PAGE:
InStyle Book Club: 6 January Titles You Need to Curl Up with ASAP
Winter break has come and gone, and if you spent the bulk of your time off getting pure, unadulterated R&R instead of reading, worry not—there's a slew of new page-turners out this month that'll keep you occupied while you embrace the unfortunate fact that the holidays are officially over. If you're in need of a recommendation (or five), we rounded up the best of the bunch. From Marie Kondo's highly anticipated follow-up on the art of decluttering to Paul Kalanithi's deeply moving memoir, these buzzy reads will make you happy to be stuck indoors. Scroll down to see our picks.
Want to join the conversation? Tweet us at @InStyle using the hashtag #instylebookclub with your thoughts and reflections!
My Name Is Lucy Barton by Elizabeth Strout
Whether or not you've cracked open one of this Pulitzer Prize winner's two bestselling novels, Olive Kitteridge and The Burgess Boys, you'll quickly take to this heartfelt story about the tenuous relationship between a mother and daughter. It follows Lucy Barton, a Manhattan writer whose estranged mother comes to visit her following a weeks-long stint in the hospital, where she was treated for a mysterious infection. By swapping gossip about people in their hometown of Amgash, Ill., they unintentionally bring their own deep-seated opinions about love, life, and happiness to the fore.
The Swans of Fifth Avenue by Melanie Benjamin
Book clubbers who were both appalled and amused by Primates of Park Avenue, Dr. Wednesday Martin's anthropological study of Manhattan motherhood, will be totally engrossed by Benjamin's novel, which catalogs the so-called "Swans" of 1950s New York—a group of glamorous socialites who treat money, real estate, and husbands as equally disposable commodities. The crux of the novel focuses on the complicated friendship between one Swan in particular, Babe Paley, and literary legend Truman Capote, and Frank Sinatra, Lauren Bacall, and Rose Kennedy all make cameos. Sweet nostalgia.
Spark Joy by Marie Kondo
Japanese decluttering guru Marie Kondo's much-ballyhooed KonMari method of tidying up has already spawned legions of so-called "Konverts" (and we predict even more in the new year). Now she's supplying an illustrated how-to guide for applying her cleaning philosophy, complete with detailed, step-by-step drawings. Her main philosophy? Keep what brings you joy, and toss what doesn't. Hint: This book will not be among the rejects.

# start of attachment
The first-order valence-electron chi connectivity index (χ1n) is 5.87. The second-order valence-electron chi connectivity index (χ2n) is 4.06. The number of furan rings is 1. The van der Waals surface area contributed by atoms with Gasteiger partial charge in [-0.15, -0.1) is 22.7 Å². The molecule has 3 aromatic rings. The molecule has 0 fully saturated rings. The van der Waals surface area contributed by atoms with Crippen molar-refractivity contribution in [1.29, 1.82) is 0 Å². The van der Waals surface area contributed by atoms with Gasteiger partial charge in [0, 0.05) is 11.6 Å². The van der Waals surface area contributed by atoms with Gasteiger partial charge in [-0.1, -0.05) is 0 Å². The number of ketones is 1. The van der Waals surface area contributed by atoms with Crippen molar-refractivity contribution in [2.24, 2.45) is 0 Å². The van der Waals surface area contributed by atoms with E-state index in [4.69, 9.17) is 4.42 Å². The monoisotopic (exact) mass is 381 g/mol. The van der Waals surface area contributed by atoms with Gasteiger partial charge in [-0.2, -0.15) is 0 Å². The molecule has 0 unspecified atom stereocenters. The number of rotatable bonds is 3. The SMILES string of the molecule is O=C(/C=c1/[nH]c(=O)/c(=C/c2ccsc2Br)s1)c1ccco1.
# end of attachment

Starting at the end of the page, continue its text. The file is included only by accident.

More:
The Longest Night by Andria Williams
Based on a true story of a little-known fatal nuclear plant accident in the United States, this gripping novel set in the 1950s centers around a young couple named Nat and Paul and their two young daughters, who are faced with a faulty reactor in the remote military town of Idaho Falls, Idaho. Because Paul somehow can't muster up the courage to explain the gravity of the situation to his wife, the tension builds heavily with each page as the unfortunate occurrence nears.
The Restaurant Critic's Wife by Elizabeth LaBan
With an MBA and a high-profile job as a crisis manager for a major hotel chain behind her belt, Lila Soto never could have predicted that she'd become a glorified housewife. But then, like so many other women before her, she sat back as her husband, Sam, pursued (and subsequently became totally enraptured by) his job as a food writer for the local newspaper. He eventually becomes so obsessed with concealing his identity that he forbids her from coming into contact with anyone who might have ties to the food world, which leads her to question him, and everything else.
When Breath Becomes Air by Paul Kalanithi
This capitivating posthumous memoir by Paul Kalanithi, a 36-year-old neurosurgeon who is suddenly diagnosed with stage IV lung cancer, is a beautiful meditation on the fragility of life and the complications of death. With finely crafted prose, Kalanithi poetically chronicles his journey from childhood to attending medical school at Yale and meeting his wife, Lucy. Faced with his own mortality, he begins to question the relationship between doctor and patient, and what makes a fulfilling life.